British coal still burning abroad despite push for global ban – by Susanna Twidale and Barbara Lewis (Reuters U.S. – December 18, 207)

LONDON (Reuters) – Britain led calls for an end to coal-fired power generation at United Nations climate talks in Bonn last month but at the same time British companies are active in coal projects around the world, often with government help.

In Britain, the use of coal in electricity generation has declined sharply since the introduction of a carbon tax in 2013, although the country remains a center of coal-mining expertise.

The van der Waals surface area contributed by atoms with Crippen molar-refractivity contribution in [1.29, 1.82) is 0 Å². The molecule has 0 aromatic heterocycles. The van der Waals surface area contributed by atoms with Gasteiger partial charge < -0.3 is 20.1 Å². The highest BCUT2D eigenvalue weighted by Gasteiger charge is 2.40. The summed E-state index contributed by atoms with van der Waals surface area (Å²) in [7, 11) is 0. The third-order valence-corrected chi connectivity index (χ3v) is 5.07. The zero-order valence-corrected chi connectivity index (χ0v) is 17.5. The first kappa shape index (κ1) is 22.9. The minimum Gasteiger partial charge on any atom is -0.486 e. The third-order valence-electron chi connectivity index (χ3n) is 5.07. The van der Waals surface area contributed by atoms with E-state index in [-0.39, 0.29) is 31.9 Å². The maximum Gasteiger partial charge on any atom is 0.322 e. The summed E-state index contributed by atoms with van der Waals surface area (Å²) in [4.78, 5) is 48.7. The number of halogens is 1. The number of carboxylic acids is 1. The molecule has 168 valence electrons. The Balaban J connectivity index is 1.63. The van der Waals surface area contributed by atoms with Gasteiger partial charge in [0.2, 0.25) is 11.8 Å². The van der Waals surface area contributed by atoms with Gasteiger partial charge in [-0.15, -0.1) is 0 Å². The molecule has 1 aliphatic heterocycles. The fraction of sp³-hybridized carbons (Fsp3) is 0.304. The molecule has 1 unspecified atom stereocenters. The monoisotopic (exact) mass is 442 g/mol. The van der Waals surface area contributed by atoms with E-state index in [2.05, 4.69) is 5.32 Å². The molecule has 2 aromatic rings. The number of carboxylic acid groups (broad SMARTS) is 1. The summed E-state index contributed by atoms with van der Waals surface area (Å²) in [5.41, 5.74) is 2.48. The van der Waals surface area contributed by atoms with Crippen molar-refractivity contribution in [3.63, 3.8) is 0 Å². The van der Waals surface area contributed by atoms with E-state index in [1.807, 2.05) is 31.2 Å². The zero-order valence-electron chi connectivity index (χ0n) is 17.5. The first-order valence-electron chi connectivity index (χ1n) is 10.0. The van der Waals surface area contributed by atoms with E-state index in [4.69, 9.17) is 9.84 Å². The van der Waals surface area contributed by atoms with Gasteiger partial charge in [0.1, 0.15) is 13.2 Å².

Many in the mining industry see no contradiction. They say coal remains the best option in some countries and it would be hypocritical for the developed world to deny emerging economies the power they need.

There is however a clash with the words of the British climate minister, who said the world needed to stop burning coal to meet U.N. targets to slow climate change. Britain led an international alliance to phase out coal from power generation in the EU and developed countries by 2030 and by 2050 worldwide at U.N. talks in Bonn on implementing the Paris agreement on climate change.

It also announced programs worth more than 300 million pounds ($400 million) to help developing countries tackle climate change.

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